Visualize world trucks


MANY of us have pulled up behind a vehicle with a “Visualize World Peace” bumper sticker, yet we are unlikely to see the world become a peaceful place anytime soon. We are more likely to see the vision of a similar bumper sticker—“Visualize Whirled Peas.”

But visualizing world trucks? That’s easy. Anyone who attended the recent Truck Product Conference sponsored by the National Truck Equipment Association saw trucks that either were built in or produced by companies with substantial ownership in Japan, China, Vietnam, Turkey, Sweden, Germany, Italy, Mexico, Canada, and right here in the U S of A.

Of all the trucks on display at this year’s Truck Product Conference, perhaps the one with the most international pedigree is the new Ford Transit. It’s the one that will replace an American icon—the Econoline van—in Ford’s product lineup.

While the Transit is new to North America, it is almost as much of an icon internationally as the Econoline has been in North America. Ford introduced the van in Europe in 1965 shortly after developing the Econoline for the North American market. According to Ford, more than seven million Transits have been sold in six continents. We are guessing that only Antarctica remains without a Transit dealer.

Also displayed prominently was the new Ram ProMaster van, an Americanized version of Fiat’s Ducato commercial van. The 2014 ProMaster is available as a cargo and window van versions, along with chassis cab and cutaways. It was designed by an Italian company and built in Mexico for sale in the American market.

Of course, Japanese truck manufacturers have been regular participants at the Truck Product Conference for decades. Ironic considering that this event originated as a joint meeting produced by Ford and General Motors. In the early years, participants at the conference viewed new Chevys at the GM facility in Warren and then drove down to Dearborn to hear what was new at Ford—and then went home.

Globalization will only become more important as chassis manufacturers seek ways to break down barriers of entry, hoping to market their products in as many nations as feasible with minimal modification to fit local markets.

One of the biggest obstacles is regulation—particularly with engines. As we reported on our website this month ( the world’s leading manufacturers of heavy-duty commercial trucks and engines met in Chicago this more to endorse a harmonized global approach to key issues such as energy efficiency standards and emissions regulations for commercial vehicles.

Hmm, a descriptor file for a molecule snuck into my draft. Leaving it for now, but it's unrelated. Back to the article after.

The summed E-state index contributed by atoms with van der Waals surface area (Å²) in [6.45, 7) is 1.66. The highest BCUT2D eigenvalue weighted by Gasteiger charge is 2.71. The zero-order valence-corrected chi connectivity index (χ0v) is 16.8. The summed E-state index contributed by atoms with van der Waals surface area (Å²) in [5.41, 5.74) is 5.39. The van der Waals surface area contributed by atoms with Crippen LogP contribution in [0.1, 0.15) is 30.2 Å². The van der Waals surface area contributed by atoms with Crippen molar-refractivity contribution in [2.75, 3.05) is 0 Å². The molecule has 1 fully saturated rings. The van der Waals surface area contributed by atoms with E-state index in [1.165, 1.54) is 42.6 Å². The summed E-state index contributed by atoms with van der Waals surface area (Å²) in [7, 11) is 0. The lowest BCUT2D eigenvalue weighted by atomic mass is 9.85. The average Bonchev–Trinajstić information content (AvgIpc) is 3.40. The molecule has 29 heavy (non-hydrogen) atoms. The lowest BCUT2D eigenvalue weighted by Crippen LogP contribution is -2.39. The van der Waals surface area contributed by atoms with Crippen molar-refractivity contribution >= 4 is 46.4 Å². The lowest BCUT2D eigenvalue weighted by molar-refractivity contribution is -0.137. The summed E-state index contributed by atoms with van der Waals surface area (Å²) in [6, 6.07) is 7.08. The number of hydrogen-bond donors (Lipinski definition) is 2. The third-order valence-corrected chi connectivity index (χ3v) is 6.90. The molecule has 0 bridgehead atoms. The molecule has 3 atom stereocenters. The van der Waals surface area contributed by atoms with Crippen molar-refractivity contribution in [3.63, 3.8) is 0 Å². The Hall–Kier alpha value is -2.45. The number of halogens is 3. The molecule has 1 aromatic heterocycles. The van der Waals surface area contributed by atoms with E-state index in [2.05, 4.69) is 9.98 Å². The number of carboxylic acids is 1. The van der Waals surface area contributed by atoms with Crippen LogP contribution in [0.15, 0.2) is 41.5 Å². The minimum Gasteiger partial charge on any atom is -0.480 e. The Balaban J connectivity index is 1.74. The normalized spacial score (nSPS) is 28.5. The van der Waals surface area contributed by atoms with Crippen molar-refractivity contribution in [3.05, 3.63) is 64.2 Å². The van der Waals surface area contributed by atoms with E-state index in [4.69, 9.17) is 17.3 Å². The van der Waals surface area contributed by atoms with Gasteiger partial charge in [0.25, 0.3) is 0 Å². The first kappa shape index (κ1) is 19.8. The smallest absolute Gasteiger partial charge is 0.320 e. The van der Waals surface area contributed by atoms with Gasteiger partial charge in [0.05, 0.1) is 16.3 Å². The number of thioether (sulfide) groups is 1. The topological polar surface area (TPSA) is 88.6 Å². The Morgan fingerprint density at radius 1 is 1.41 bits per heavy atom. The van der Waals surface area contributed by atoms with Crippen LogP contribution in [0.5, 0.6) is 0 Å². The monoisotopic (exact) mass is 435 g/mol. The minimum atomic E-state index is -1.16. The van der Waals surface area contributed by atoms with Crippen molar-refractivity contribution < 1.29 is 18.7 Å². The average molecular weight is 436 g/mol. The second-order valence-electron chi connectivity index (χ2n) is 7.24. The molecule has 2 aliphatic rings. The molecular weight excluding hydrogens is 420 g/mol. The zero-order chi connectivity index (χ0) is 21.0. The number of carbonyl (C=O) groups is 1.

The meeting drew chief executives of commercial vehicle and engine manufacturers from Europe, Japan and the United States.

“The outcome of our meetings in Chicago was to affirm our commitment to work with governments around the world to establish a set of aligned global standards and measurement procedures related to fuel quality, energy efficiency improvements and greenhouse gas reductions,” said Cummins’ Tom Linebarger, who chaired the meeting.

Can we visualize world trucks? That’s easy. The more challenging question is what’s next? And how will that affect the commercial truck body and equipment industry? The commercial truck industry in the countries where some of these trucks originate is different from the way we do business in North America. Along with the truck will come new technologies and new ways to go to market.

For example:

• Truck manufacturers in other nations exercise more control over the manufacture of bodies and the installation of equipment. Will this have an impact on an already changing channel of distribution?

• Will global vehicles make North American customers relinquish some of the freedom they have had to spec their own commercial vehicles?

• Are we in the early phase of seeing vans replace pickups? For the past few years, British truck analyst Tim Campbell has spoken at The Work Truck Show, predicting that compact vans will begin doing more of the work currently being performed on pickup platforms. Good news for van interior manufacturers. But these vans also are being offered in chassis and cutaway configurations. Can we expect to see more second-unit bodies being mounted on these vehicles? And the Ram ProMaster is coming to North America with front-wheel drive. What opportunities might that present back of cab?

Just a few thoughts to chew on while visualizing whirled peas. ♦

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